It takes 16 hours to drive the 956 miles from Fort Vancouver to Little Bighorn Battlefield National Monument in Montana. Yet past individuals who stayed at Fort Vancouver link the two places tightly. Likely, all but one of these people would have passed into historical oblivion if not for their connection to Lt. Col. George A. Custer’s defeat by Sitting Bull at Little Big Horn.
The 1850 census places Lt. Donald McIntosh, who died with Custer, at the fort with Richard and Charlotte (Anna) Covington. McIntosh was possibly their student, according to amateur historian Peter Russell of the United Kingdom, who is researching McIntosh’s life.
James and Fredrick Calhoun fought for the Union Army during the Civil War. Each lived at the barracks at different times, says local military historian Jeff Davis. Davis has extensively researched the Calhoun family with a focus on Fredrick. He explained that James spent time at the barracks as an enlisted man before the Civil War, adding that little is known besides his sergeant rank. After a promotion to lieutenant, James fell with McIntosh, Custer and other 7th Calvary men.
In the 1880s, Lt. Fredrick Calhoun lived in barracks housing with his wife, Emma, when James’ widow, Elizabeth “Maggie” Custer Calhoun, visited them for several months during 1885. Maggie lost not only her husband but three brothers — George, Tom and Boston — in the battle. Eventually, she married a New York contractor, John Maugham.
The most well-known of those who passed through Fort Vancouver who were at Little Big Horn, Maj. Marcus Reno, was infamously court-martialed for dereliction of duty, drunkenness and failing to assist Custer. His military career brought him to the Washington Territory twice — before the Civil War and after.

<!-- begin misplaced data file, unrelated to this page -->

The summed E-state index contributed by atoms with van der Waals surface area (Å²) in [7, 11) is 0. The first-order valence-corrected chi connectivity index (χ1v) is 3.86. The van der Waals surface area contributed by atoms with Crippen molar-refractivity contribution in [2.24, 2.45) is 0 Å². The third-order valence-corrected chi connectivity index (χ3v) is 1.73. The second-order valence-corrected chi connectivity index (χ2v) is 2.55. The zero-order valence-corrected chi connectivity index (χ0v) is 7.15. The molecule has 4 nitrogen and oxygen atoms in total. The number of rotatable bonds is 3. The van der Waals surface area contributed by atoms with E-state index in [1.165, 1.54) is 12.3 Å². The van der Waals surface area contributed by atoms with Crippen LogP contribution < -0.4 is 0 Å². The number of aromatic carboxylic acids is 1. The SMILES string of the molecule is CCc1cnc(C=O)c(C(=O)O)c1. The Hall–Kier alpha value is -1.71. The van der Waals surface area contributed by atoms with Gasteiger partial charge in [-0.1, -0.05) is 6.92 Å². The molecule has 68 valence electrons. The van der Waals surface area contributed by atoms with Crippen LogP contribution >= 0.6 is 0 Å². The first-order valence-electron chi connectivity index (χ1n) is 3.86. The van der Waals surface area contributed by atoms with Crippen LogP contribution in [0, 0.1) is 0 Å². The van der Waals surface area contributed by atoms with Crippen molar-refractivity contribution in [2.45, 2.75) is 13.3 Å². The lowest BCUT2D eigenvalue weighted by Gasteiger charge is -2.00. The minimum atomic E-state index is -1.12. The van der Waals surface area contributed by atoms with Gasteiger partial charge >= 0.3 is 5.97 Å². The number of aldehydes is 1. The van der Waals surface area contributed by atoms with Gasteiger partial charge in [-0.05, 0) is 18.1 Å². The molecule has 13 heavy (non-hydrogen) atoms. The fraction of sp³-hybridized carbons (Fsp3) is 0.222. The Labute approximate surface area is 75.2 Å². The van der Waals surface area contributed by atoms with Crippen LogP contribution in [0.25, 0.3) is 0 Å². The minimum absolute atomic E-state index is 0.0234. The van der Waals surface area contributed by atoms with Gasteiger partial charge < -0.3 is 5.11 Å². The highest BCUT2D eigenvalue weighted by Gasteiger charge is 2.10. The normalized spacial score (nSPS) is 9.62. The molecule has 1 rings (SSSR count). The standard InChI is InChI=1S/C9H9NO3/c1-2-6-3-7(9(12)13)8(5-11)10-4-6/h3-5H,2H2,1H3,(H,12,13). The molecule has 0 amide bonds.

During Reno’s pre-war tour of duty, the lieutenant spent most of his time at Fort Walla Walla, where he served on his first general court-martial board and commanded Company E of the 1st Dragoons when his commander was on detached detail at Fort Vancouver. The Dragoons maintained safety for settlers headed for the Pacific Northwest.
In 1867, Reno was bucking for a promotion and a paymaster’s job. The army denied both. Instead, orders sent him to Fort Vancouver. He, Mary Hannah, his wife, and their son, Robert Ross, crossed the Isthmus of Panama to his new posting. He reported for duty in May, and the Army placed him on detached service on a general court-martial board.
In June, the army appointed Reno acting assistant inspector general, Department of Columbia, which allowed him to travel throughout Oregon and the Washington Territory to review the fortifications. In November 1868, an officer accused him of falsifying documents at Fort Owyhee (Idaho). However, the court-martial charges were dropped.
Returning to Fort Vancouver, he received a promotion to major and orders to join the 7th Calvary. The unit dealt with growing tensions between Indigenous tribes and settlers on the Great Plains.
Although his controversial court martial for failing Custer haunted him, another for making advances on a fellow officer’s wife cost him his Army career. In 1889, he died of tongue cancer complications. His great nephew convinced a military board to review Reno’s Little Big Horn court martial. The panel reversed the original decision in 1967.
Martin Middlewood is editor of the Clark County Historical Society Annual. Reach him at [email protected].